As previously mentioned, the Superbowl was this past Sunday. The biggest event in American sports was a surprisingly timid affair. This was compounded by the halftime show which featured Maroon 5, the musical equivalent of Soylent. Thankfully, NXT was on hand to deliver us a halftime show worthy of the biggest Sunday of the year.
Almost exactly twenty years later, Halftime Heat returned and brought six of the best wrestlers with it. Unlike its predecessor, this edition of the double H involved a crowd, some of whom were just wrestlers coming out to watch their pals perform, which is incredibly endearing. Also, sadly, this installment did not involve any forklifts.
If the original was a good summation of what made the Attitude Era work than this version managed to do that for the current era of NXT. One a bit more overbooked, another a bit more spot heavy, both managing to engage you with the characters as they battled it out. While the NXT match had nothing at stake it didn’t stop the sextet of talent from unleashing in the ring. The true star of the match being Velveteen Dream. His decision when staring down all three members of the opposing team to immediately pose being a near perfect example of clearly defining a wrestler’s character in the ring. Truly, there was no slouch for this match and it was the perfect remedy to a lackluster halftime show, no Spongebob references required.
As I also mentioned above, I was reminded Thursday evening of All Elite Wrestling’s latest press conference and watched with hope that I would have something, anything, to talk about other than the rest of WWE’s offerings this week. I was given more than enough. The press conference did a good job of showing what AEW might end up looking like as a promotion and also set some matches into motion for their first show in May. More importantly, it introduced some new talents, including the Lucha Bros, Pentagon Jr. and Rey Fenix, who promptly attacked the Young Bucks.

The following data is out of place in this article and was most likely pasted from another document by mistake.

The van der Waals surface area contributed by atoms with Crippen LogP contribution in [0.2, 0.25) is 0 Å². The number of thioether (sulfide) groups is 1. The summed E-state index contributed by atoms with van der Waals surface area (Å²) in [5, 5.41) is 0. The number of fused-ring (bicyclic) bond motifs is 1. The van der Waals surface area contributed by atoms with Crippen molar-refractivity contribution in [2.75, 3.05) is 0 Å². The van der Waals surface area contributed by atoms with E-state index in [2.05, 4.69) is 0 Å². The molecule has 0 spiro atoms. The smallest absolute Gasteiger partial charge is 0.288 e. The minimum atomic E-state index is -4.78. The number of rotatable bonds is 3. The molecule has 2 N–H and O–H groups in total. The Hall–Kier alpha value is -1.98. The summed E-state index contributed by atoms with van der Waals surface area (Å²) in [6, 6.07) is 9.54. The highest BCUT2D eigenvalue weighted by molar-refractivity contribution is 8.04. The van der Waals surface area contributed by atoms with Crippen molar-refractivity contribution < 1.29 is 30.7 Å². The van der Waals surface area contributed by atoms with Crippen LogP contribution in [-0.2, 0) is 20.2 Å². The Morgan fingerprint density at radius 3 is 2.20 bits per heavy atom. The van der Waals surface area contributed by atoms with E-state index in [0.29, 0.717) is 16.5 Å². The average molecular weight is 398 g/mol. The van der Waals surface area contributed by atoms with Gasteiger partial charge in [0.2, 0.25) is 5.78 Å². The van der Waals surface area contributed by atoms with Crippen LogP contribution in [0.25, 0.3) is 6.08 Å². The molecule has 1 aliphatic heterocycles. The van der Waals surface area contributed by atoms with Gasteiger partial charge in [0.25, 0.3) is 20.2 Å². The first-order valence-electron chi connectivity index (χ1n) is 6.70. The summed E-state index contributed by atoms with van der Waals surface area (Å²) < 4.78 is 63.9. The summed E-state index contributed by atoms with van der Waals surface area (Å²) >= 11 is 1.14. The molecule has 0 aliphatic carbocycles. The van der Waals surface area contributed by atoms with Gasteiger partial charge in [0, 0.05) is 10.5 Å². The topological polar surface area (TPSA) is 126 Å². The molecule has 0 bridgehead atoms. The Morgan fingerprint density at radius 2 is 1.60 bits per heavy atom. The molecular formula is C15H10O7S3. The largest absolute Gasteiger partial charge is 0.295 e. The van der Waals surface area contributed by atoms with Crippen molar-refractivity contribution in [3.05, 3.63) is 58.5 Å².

The biggest news, however, was saved for last as after a month of teasing Kenny Omega finally announced his signing with AEW. While it isn’t the most shocking development in the world it is a big step in making the company feel more legitimate. There is no denying that Omega is one of the biggest stars not in WWE currently and he chose All Elite over them. Obviously, the reasons seem pretty clear, his friends are there and he has more creative freedom, but they also express what could potentially help attract other talent to the company. A chance to have more input in your work.
In the end, AEW is still in its infancy and it would be hyperbole in the highest to suggest that they are even close to WWE’s level, but what they are is exciting. The company has promise, the promise of a new start and a new era. That promise is what gets people excited and talking, it’s what wrestling thrives on. A few years from now, I might be writing about how big of a bust this all ended up being, but for now I’m gonna remain hopeful. For better or worse, All Elite Wrestling is here to try and “change the world,” to quote their latest signing. We’ll just have to wait and see if they actually do.
Performer of the Week: Tetsuya Naito
He might not have had the best match of the week, but what Naito did do was give us with his match against Taichi is one of the best anti-hero babyface performances since the heyday of Austin. After a lackluster year in 2018, it was particularly refreshing to see Naito deliver against an opponent that most recognize as more fun than actually good in-ring. Tetsuya’s statement afterward that he wanted to be the first man to hold both the IC and Heavyweight titles in New Japan makes me hopeful that 2019 will be the Year of Naito in NJPW.
If you made it down here, thanks for reading! Tell me what you thought about this week’s events in wrestling in the comments and, as always, any feedback is appreciated. Cheers!